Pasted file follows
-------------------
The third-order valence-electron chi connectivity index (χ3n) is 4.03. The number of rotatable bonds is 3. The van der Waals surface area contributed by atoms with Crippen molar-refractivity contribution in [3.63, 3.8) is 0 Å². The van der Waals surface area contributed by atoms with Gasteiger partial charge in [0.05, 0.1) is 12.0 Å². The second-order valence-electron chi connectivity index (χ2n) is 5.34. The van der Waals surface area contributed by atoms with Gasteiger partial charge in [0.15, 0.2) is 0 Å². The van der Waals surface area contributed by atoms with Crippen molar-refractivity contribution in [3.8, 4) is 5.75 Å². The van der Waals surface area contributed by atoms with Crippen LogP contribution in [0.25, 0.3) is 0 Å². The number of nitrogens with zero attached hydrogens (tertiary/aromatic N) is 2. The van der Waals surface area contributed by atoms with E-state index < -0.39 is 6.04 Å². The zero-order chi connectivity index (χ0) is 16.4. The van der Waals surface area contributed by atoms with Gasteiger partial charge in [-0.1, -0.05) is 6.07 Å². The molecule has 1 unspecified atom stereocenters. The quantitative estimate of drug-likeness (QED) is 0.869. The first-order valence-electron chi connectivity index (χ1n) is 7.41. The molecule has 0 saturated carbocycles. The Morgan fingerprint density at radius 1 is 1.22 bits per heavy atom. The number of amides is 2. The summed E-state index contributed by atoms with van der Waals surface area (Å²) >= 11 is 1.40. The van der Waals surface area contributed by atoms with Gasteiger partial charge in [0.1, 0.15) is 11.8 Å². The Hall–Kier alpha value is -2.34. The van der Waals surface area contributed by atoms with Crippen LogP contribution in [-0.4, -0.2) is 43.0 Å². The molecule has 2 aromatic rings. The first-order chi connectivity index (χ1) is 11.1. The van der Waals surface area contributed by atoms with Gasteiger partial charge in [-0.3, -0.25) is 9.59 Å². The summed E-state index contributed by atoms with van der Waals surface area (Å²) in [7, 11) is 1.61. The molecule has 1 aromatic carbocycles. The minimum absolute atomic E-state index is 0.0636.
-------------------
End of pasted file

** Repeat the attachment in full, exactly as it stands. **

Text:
The third-order valence-electron chi connectivity index (χ3n) is 4.03. The number of rotatable bonds is 3. The van der Waals surface area contributed by atoms with Crippen molar-refractivity contribution in [3.63, 3.8) is 0 Å². The van der Waals surface area contributed by atoms with Gasteiger partial charge in [0.05, 0.1) is 12.0 Å². The second-order valence-electron chi connectivity index (χ2n) is 5.34. The van der Waals surface area contributed by atoms with Gasteiger partial charge in [0.15, 0.2) is 0 Å². The van der Waals surface area contributed by atoms with Crippen molar-refractivity contribution in [3.8, 4) is 5.75 Å². The van der Waals surface area contributed by atoms with Crippen LogP contribution in [0.25, 0.3) is 0 Å². The number of nitrogens with zero attached hydrogens (tertiary/aromatic N) is 2. The van der Waals surface area contributed by atoms with E-state index < -0.39 is 6.04 Å². The zero-order chi connectivity index (χ0) is 16.4. The van der Waals surface area contributed by atoms with Gasteiger partial charge in [-0.1, -0.05) is 6.07 Å². The molecule has 1 unspecified atom stereocenters. The quantitative estimate of drug-likeness (QED) is 0.869. The first-order valence-electron chi connectivity index (χ1n) is 7.41. The molecule has 0 saturated carbocycles. The Morgan fingerprint density at radius 1 is 1.22 bits per heavy atom. The number of amides is 2. The summed E-state index contributed by atoms with van der Waals surface area (Å²) >= 11 is 1.40. The van der Waals surface area contributed by atoms with Gasteiger partial charge in [0.1, 0.15) is 11.8 Å². The Hall–Kier alpha value is -2.34. The van der Waals surface area contributed by atoms with Crippen LogP contribution in [-0.4, -0.2) is 43.0 Å². The molecule has 2 aromatic rings. The first-order chi connectivity index (χ1) is 11.1. The van der Waals surface area contributed by atoms with Gasteiger partial charge in [-0.3, -0.25) is 9.59 Å². The summed E-state index contributed by atoms with van der Waals surface area (Å²) in [7, 11) is 1.61. The molecule has 1 aromatic carbocycles. The minimum absolute atomic E-state index is 0.0636.